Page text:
Sebaceous glands produce less oil as you age. Men experience a minimal decrease, usually after the age of 80. Women gradually produce less oil beginning after menopause. This can make it harder to keep the skin moist, resulting in dryness and itchiness.

The subcutaneous fat layer thins, reducing its normal insulation and padding. This increases your risk of skin injury and reduces your ability to maintain body temperature. Because you have less natural insulation, you can get hypothermia in cold weather.

Some medications are absorbed by the fat layer, and loss of this layer changes the way that these medications work.

The sweat glands produce less sweat. This makes it harder to keep cool, and you are at increased risk for becoming overheated or developing heat stroke.

Growths such as skin tags, warts, and other blemishes are more common in older people.

Aging changes in the face

The typical appearance of the face and neck changes with age. Muscle tone may be lost, causing a flabby or droopy appearance. The jowls may begin to sag, leading to a “double chin” in some people. In some people the nose lengthens slightly and may look more prominent.

There also may be an increase in the number, size, and color of colored spots on the face. This is largely due to sun exposure.

The skin may thin, become dryer, and develop wrinkles. Although wrinkles are inevitable to some extent, sun exposure and cigarette smoking are likely to make them develop faster.

The ears may lengthen slightly in some people (probably caused by cartilage growth). Some men may find that they develop hair in their ears that becomes longer, coarser, and more noticeable as they age.

Wax glands drop in number and activity, and ear wax becomes drier. This drier wax can more easily become impacted and block the ear canal, reducing your ability to hear.

The eyebrows and eyelashes become gray. The skin around the eyelids becomes loose and wrinkled, often making a “crow’s feet” pattern. The eye socket loses some of its fat pads, making the eyes look sunken and limiting eye movement.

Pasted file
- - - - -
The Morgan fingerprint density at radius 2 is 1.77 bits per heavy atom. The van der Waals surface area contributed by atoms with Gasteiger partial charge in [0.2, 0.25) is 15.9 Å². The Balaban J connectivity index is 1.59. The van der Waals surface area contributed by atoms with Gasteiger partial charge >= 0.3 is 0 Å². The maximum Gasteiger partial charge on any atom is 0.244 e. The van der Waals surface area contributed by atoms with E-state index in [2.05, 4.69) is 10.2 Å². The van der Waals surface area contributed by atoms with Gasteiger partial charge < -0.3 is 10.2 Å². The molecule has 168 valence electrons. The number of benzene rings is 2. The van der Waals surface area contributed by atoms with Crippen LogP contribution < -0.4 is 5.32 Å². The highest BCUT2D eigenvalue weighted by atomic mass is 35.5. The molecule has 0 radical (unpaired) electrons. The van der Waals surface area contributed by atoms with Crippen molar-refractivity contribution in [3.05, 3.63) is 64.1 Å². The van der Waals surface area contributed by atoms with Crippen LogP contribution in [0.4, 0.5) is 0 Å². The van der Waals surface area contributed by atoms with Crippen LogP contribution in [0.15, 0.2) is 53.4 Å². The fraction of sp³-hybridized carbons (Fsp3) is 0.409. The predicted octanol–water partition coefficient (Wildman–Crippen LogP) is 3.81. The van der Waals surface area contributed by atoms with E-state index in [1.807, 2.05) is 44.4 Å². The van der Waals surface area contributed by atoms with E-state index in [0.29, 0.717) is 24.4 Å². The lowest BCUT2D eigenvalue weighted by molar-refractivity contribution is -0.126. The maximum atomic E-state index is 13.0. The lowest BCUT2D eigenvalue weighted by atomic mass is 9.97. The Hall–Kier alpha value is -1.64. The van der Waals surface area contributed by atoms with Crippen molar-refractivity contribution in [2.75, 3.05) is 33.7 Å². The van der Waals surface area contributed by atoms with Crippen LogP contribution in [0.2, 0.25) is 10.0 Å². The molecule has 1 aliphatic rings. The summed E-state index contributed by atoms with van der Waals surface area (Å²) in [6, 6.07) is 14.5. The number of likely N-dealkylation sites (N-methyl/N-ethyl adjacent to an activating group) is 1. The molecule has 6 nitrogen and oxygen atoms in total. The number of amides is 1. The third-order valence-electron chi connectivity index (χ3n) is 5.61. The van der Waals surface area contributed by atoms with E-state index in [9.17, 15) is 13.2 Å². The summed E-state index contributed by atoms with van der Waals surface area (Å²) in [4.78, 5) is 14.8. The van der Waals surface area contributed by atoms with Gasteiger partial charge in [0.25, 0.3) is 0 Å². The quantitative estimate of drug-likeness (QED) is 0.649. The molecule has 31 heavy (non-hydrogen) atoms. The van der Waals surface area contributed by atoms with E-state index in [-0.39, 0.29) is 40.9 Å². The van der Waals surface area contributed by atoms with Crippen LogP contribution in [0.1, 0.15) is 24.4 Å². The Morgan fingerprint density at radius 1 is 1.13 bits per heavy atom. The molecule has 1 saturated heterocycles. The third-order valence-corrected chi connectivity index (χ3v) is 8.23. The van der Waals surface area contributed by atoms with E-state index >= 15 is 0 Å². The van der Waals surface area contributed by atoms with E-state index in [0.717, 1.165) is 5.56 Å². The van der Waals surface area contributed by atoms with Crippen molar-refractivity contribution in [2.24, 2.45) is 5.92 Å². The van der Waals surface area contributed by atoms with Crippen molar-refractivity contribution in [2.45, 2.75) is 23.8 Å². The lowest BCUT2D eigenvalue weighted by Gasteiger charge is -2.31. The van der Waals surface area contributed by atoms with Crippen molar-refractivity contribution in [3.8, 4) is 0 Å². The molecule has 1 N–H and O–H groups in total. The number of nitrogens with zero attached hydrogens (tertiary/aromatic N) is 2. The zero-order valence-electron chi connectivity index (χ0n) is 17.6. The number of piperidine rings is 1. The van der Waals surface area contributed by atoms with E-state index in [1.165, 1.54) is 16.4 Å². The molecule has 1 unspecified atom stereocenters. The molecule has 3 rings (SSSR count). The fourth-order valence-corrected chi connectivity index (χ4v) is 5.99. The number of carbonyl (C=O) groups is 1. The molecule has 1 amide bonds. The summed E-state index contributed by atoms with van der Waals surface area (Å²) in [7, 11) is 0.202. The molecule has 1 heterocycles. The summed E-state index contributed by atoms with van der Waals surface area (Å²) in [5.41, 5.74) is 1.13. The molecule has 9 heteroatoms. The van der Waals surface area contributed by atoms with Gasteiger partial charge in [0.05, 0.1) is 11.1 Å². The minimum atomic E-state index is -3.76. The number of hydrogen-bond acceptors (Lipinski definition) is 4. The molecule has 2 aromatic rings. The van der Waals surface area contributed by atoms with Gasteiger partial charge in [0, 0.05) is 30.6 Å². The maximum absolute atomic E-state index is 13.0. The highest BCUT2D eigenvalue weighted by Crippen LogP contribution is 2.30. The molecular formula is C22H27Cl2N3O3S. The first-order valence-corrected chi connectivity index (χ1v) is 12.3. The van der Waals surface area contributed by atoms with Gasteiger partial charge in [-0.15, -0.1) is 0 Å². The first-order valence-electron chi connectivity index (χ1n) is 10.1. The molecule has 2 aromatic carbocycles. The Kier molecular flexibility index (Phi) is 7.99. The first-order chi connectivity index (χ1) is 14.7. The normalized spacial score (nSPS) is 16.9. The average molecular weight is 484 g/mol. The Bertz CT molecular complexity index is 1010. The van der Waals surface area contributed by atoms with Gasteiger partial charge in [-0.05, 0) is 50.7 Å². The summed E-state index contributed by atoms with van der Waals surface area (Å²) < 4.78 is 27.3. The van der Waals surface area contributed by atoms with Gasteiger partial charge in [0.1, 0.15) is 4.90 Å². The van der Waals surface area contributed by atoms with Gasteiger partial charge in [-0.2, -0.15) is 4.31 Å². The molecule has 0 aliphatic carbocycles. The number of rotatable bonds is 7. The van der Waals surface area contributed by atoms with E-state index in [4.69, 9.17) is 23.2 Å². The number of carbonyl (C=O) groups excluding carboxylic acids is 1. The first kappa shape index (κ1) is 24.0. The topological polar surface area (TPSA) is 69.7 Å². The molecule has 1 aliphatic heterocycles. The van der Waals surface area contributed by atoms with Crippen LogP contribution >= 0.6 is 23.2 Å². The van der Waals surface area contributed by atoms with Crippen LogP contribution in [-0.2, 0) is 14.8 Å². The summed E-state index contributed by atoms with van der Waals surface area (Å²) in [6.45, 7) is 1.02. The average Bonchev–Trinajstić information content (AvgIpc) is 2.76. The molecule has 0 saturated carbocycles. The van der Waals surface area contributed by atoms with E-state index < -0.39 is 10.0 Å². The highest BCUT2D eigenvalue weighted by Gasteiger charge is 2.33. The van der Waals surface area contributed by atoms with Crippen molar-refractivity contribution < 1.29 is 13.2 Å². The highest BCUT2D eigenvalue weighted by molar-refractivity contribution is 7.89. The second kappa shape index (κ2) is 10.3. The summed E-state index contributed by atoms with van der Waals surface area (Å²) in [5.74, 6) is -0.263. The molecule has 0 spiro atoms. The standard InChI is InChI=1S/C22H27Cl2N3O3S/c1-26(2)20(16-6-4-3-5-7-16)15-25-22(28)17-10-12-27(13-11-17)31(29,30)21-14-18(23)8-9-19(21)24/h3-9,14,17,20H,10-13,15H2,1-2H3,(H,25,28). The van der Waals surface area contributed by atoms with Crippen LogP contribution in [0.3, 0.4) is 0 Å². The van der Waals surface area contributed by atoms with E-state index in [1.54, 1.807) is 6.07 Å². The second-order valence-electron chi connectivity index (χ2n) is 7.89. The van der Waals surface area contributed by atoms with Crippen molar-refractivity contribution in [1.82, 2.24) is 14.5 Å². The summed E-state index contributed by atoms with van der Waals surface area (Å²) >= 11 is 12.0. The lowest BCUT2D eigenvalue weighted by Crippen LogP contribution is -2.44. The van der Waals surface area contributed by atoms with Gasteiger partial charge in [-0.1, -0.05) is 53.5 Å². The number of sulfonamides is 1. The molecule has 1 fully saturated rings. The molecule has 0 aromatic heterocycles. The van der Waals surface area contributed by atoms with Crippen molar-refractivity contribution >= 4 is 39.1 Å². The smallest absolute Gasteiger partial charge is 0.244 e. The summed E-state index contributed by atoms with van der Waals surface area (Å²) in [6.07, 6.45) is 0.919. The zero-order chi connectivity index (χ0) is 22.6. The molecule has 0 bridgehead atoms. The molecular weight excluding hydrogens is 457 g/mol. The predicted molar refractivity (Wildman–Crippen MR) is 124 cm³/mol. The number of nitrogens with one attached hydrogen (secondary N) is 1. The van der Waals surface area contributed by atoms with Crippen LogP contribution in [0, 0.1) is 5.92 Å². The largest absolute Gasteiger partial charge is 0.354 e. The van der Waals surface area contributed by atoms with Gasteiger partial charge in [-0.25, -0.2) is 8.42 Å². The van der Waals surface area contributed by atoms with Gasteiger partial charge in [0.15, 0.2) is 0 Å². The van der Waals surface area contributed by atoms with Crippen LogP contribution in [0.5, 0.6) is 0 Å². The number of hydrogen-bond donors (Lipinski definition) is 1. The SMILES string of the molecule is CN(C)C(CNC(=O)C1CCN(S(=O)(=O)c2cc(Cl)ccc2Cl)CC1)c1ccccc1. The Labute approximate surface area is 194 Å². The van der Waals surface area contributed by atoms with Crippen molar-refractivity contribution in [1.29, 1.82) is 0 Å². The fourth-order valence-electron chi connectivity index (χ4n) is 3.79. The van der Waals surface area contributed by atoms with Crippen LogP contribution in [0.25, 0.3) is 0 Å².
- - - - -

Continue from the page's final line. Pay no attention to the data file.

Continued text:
The lower eyelids may appear baggy, and drooping eyelids are fairly common, occasionally limiting vision. The outer surface of the eye (cornea) may develop a grayish-white ring.  The colored portion of the eye (iris) loses pigment, making most very elderly people appear to have gray or light blue eyes.

Loss of teeth can make the lips look shrunken. The jawbone loses bone material, reducing the size of the lower face. The forehead, nose, and mouth thus look more pronounced.  Gums may also recede, contributing to dental problems and changes in the appearance of the mouth.

PREVENTION (External Factors for which YOU DO have control!)

Skin changes are related to environmental factors, genetic makeup, nutrition, and other factors. The greatest single factor, though, is sun exposure. This can be seen by comparing areas of your body that have regular sun exposure with areas that are protected from sunlight.  Because most skin changes are related to sun exposure, prevention is a lifelong process.

1. UV Exposure tops every dermatologist’s list. UV rays (and lack of sunscreen) accelerate skin aging and cause hyperpigmentation and skin laxity. The best fix: prevent sunburn if at all possible, apply sunscreen every day, in every season, and wear protective clothing and hats as necessary. Sunlight can cause:

  • Loss of elasticity (elastosis)
  • Noncancerous skin growths (keratoacanthomas)
  • Pigment changes such as liver spots
  • Thickening of the skin
  • Sun exposure has also been directly linked to skin cancers, including basal cell epithelioma, squamous cell carcinoma, and melanoma.

Natural pigments seem to provide some protection against sun-induced skin damage. Blue-eyed, fair-skinned people show more aging skin changes than people with darker, more heavily pigmented skin.